Arizona Medical Device Co. Reveals Study Showing Greater Patient Outcomes with Use

Planatome, a medical device company that applies atomic-level polishing from the semiconductor industry to create advanced surgical blades that lead to better patient outcomes, announced a new study published in the Journal of Craniofacial Surgery. The study highlights the superior performance of Planatome blades in surgical procedures, particularly noting their ability to reduce incisional tissue damage, which reduced inflammation in diabetic rats. This produced accelerated healing in early periods and notably less scar tissue formation in late periods.

With a particular focus on how innovation in foundational surgical tools, such as a scalpel blade, can lead to better surgical outcomes, the Journal of Craniofacial Surgery study set out to compare wound healing characteristics of incisions from a conventional blade versus those from a nano-polished Planatome blade and did so in impaired healing conditions of a diabetic patient population. The study found that using ultra-smooth blade technology significantly mitigated tissue injury, which, in turn, lessened inflammation and hasten wound healing. Scar measurements proved a statistically significant reduction in scar width and scar tissue formation along the incisions made with Planatome blades.

Jong Woo Choi, MD, PhD, MMM, professor at the University of Ulsan College of Medicine and chair of the Department of Plastic and Reconstructive Surgery at the Asan Medical Center, noted, “We know from previous work that a nano-polished scalpel blade can allow surgeons to make incisions while minimizing the tissue damage compared to conventional blades.” Dr. Choi, a world-class specialist in facial reconstruction, continued, “In healthy patients, this leads to faster and better healing conditions, which in turn leads to better scars. What’s most exciting about this new study is it shows these beneficial healing properties are fully present even in diabetic subjects.”

The study made two paravertebral incisions on 18 diabetic rats. Post-operative analyses conducted on days 3, 7, and 30 tracked the critical phases of wound healing: inflammation, proliferation, and maturation. The analysis demonstrated that incisions made using nano-polished Planatome blades resulted in more even, cleaner margins and less damage to surrounding tissue. The surgical incisions made using conventional steel blades revealed microscopically that the rough and irregular edges of the blades created shear stress on tissue, causing tearing, uneven margins, and increased inflammation. Given the challenging nature of diabetic wound healing—where the disease’s impact on endocrine function notably impairs recovery—the study’s results are particularly compelling. Healing is consequentially faster and less painful since there is reduced inflammation. These results are especially valuable for patients with compromised healing potential, such as those with diabetes.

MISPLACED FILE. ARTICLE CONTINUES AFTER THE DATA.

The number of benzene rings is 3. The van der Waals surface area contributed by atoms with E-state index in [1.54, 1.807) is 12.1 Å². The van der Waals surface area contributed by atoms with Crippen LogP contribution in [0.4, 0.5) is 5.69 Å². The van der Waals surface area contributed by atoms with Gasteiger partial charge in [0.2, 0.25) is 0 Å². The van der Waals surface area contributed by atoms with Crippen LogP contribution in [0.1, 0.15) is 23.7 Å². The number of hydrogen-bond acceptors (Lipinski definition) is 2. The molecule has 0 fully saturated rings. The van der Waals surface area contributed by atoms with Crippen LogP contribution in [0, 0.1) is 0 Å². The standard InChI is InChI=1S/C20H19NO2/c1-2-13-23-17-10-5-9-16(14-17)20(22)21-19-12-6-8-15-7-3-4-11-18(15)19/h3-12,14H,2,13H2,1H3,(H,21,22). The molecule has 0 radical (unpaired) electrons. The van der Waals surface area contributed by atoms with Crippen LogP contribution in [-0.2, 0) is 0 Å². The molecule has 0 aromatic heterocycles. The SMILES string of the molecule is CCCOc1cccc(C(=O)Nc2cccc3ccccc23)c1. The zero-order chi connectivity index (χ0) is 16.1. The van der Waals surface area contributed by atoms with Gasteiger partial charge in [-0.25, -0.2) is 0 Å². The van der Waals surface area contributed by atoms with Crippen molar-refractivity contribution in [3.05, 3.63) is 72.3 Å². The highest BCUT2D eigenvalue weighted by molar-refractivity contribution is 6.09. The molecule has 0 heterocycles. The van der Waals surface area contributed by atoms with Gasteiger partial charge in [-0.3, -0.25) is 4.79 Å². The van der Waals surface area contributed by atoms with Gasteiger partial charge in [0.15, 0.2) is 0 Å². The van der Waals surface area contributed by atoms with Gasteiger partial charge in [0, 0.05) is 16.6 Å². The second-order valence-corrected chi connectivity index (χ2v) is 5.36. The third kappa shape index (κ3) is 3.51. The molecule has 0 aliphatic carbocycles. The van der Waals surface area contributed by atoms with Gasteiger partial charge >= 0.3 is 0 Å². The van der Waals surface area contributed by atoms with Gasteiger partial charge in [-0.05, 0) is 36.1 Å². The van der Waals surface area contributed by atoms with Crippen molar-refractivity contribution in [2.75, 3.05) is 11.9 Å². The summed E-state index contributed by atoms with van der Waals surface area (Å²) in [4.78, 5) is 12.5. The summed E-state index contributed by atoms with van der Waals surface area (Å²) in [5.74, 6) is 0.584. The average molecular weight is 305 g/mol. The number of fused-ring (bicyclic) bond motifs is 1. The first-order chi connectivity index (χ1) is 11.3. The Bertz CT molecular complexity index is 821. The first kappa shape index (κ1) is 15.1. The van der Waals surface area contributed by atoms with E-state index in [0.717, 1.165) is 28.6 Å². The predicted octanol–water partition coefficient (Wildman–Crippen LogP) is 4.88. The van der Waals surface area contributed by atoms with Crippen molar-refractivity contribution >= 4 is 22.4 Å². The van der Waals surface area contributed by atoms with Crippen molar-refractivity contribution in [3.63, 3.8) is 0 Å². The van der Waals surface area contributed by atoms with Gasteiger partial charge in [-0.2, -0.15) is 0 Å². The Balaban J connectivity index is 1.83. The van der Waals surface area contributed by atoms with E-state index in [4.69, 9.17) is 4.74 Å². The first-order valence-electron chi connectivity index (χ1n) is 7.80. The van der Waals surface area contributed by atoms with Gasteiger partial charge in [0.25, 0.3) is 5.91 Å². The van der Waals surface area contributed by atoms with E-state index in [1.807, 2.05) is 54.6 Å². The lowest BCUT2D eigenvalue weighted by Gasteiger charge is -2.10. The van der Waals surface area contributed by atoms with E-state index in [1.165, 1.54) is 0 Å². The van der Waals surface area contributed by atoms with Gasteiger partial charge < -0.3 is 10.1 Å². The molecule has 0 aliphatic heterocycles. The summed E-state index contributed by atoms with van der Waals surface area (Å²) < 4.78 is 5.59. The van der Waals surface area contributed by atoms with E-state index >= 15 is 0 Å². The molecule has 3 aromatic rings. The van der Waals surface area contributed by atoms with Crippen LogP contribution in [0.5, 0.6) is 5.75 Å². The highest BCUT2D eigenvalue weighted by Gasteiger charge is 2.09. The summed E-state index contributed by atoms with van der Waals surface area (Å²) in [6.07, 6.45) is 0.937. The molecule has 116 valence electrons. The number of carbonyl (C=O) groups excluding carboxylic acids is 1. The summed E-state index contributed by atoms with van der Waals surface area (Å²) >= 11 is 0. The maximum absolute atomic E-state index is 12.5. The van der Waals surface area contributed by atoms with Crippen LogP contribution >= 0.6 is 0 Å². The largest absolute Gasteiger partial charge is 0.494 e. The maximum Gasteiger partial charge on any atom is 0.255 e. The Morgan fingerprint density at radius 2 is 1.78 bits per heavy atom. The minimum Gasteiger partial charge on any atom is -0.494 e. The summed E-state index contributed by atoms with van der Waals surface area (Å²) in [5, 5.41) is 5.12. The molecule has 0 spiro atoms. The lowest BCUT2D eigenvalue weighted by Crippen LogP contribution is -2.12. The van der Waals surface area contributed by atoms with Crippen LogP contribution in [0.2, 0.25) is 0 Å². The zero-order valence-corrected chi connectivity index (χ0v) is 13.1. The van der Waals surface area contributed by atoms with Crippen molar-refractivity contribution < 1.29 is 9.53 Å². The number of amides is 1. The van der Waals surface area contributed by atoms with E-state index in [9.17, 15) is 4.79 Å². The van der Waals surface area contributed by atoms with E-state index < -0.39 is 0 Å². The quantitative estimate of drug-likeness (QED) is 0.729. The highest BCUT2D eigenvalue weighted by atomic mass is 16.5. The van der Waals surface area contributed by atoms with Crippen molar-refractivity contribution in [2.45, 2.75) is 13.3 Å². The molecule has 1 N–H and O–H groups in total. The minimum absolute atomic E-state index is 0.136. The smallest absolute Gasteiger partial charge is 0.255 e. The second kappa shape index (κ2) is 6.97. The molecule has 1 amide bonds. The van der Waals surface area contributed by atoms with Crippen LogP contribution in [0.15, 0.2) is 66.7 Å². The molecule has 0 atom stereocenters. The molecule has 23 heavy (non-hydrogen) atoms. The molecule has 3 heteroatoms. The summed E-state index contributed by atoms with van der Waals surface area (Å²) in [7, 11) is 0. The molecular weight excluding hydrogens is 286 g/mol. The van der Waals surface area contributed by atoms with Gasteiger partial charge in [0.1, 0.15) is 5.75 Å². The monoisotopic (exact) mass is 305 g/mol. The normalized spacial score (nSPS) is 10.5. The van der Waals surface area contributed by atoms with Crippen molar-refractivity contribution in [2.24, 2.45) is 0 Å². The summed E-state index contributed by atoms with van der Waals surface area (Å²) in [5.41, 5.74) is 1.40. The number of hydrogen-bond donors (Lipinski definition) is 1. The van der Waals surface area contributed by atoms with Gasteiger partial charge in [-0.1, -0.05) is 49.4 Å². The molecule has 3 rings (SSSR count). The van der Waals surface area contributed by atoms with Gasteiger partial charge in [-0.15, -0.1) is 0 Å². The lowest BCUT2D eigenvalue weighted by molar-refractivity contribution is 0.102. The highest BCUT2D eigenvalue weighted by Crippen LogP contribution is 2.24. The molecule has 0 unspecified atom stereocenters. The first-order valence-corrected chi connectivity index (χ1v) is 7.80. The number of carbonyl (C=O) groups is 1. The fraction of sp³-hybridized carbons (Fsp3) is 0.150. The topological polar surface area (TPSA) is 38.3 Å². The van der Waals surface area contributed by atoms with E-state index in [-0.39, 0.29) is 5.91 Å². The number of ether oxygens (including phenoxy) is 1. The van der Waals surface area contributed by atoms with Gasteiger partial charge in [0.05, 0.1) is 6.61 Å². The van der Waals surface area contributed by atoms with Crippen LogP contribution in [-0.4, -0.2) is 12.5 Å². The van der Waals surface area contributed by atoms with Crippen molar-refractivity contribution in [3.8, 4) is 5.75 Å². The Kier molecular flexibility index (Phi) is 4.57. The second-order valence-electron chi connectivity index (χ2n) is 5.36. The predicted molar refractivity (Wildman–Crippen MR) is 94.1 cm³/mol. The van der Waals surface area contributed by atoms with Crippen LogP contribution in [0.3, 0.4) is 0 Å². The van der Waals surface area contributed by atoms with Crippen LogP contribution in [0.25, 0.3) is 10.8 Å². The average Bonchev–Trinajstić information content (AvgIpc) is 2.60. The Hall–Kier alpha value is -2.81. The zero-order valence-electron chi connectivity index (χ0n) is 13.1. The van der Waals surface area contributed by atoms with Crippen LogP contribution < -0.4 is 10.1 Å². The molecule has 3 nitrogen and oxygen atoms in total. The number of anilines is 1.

“Incisions made with a nano-polished blade level set healing for this population and suggests the ability of healthcare professionals to lower the risk of adverse event occurrence in diabetics who undergo essential surgical procedures,” stated Joon Pio Hong, MD, PhD, MBA, professor of plastic and reconstructive surgery at the University of Ulsan College of Medicine and diabetic foot and lower extremity reconstruction specialist at the Asan Medical Center. Dr. Hong, a world-renowned researcher in wound healing and microsurgery, continued, “This provides hope for all surgical patients suffering from immunocompromised or otherwise complicated wound healing conditions.”

“Our goal to enhance the traditional surgical blade by drastically improving its clinical performance while maintaining the convenience and cost-effectiveness of steel blades has been proven successful. This research provides compelling evidence underscoring the superiority of Planatome blades for improved wound healing”, said Tim Tobin, Planatome’s chief executive officer. “Statistically significant Type I and Type III collagen level reduction has great implications for diabetic patients, but as the researchers pointed out, also for other compromised healing conditions, such as those that create hypertrophic scars and keloids.”

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